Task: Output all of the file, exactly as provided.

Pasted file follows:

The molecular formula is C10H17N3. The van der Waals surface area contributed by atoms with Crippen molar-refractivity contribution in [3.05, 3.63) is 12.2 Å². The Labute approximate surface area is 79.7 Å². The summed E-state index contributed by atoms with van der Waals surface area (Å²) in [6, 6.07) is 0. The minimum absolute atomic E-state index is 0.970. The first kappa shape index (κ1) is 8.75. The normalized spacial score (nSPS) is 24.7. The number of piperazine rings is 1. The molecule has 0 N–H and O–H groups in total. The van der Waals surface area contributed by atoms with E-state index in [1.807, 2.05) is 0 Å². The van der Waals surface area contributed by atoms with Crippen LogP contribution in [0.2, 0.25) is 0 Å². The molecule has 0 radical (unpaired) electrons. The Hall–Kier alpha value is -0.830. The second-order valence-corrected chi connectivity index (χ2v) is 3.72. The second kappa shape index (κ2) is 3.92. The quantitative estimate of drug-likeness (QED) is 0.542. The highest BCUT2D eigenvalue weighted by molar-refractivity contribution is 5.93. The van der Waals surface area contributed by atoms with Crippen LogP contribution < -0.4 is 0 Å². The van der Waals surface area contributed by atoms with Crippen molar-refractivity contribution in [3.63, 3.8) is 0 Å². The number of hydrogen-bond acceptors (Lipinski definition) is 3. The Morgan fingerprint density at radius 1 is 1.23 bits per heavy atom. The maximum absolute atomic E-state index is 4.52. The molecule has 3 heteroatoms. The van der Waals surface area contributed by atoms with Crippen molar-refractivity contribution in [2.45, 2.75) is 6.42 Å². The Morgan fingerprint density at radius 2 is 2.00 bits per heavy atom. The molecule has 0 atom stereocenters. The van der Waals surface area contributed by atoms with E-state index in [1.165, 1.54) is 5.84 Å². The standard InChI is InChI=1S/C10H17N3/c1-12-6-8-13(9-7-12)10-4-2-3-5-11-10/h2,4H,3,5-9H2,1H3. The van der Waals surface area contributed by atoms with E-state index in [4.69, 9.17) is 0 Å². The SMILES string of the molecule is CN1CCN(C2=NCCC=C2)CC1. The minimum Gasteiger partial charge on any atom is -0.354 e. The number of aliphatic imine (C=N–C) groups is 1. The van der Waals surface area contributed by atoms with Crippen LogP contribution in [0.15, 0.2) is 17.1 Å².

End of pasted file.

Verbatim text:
The molecular formula is C10H17N3. The van der Waals surface area contributed by atoms with Crippen molar-refractivity contribution in [3.05, 3.63) is 12.2 Å². The Labute approximate surface area is 79.7 Å². The summed E-state index contributed by atoms with van der Waals surface area (Å²) in [6, 6.07) is 0. The minimum absolute atomic E-state index is 0.970. The first kappa shape index (κ1) is 8.75. The normalized spacial score (nSPS) is 24.7. The number of piperazine rings is 1. The molecule has 0 N–H and O–H groups in total. The van der Waals surface area contributed by atoms with E-state index in [1.807, 2.05) is 0 Å². The van der Waals surface area contributed by atoms with Crippen LogP contribution in [0.2, 0.25) is 0 Å². The molecule has 0 radical (unpaired) electrons. The Hall–Kier alpha value is -0.830. The second-order valence-corrected chi connectivity index (χ2v) is 3.72. The second kappa shape index (κ2) is 3.92. The quantitative estimate of drug-likeness (QED) is 0.542. The highest BCUT2D eigenvalue weighted by molar-refractivity contribution is 5.93. The van der Waals surface area contributed by atoms with Crippen LogP contribution < -0.4 is 0 Å². The van der Waals surface area contributed by atoms with Crippen molar-refractivity contribution in [3.63, 3.8) is 0 Å². The number of hydrogen-bond acceptors (Lipinski definition) is 3. The Morgan fingerprint density at radius 1 is 1.23 bits per heavy atom. The maximum absolute atomic E-state index is 4.52. The molecule has 3 heteroatoms. The van der Waals surface area contributed by atoms with Crippen molar-refractivity contribution in [2.45, 2.75) is 6.42 Å². The Morgan fingerprint density at radius 2 is 2.00 bits per heavy atom. The molecule has 0 atom stereocenters. The van der Waals surface area contributed by atoms with E-state index in [1.165, 1.54) is 5.84 Å². The standard InChI is InChI=1S/C10H17N3/c1-12-6-8-13(9-7-12)10-4-2-3-5-11-10/h2,4H,3,5-9H2,1H3. The van der Waals surface area contributed by atoms with E-state index in [4.69, 9.17) is 0 Å². The SMILES string of the molecule is CN1CCN(C2=NCCC=C2)CC1. The minimum Gasteiger partial charge on any atom is -0.354 e. The number of aliphatic imine (C=N–C) groups is 1. The van der Waals surface area contributed by atoms with Crippen LogP contribution in [0.15, 0.2) is 17.1 Å².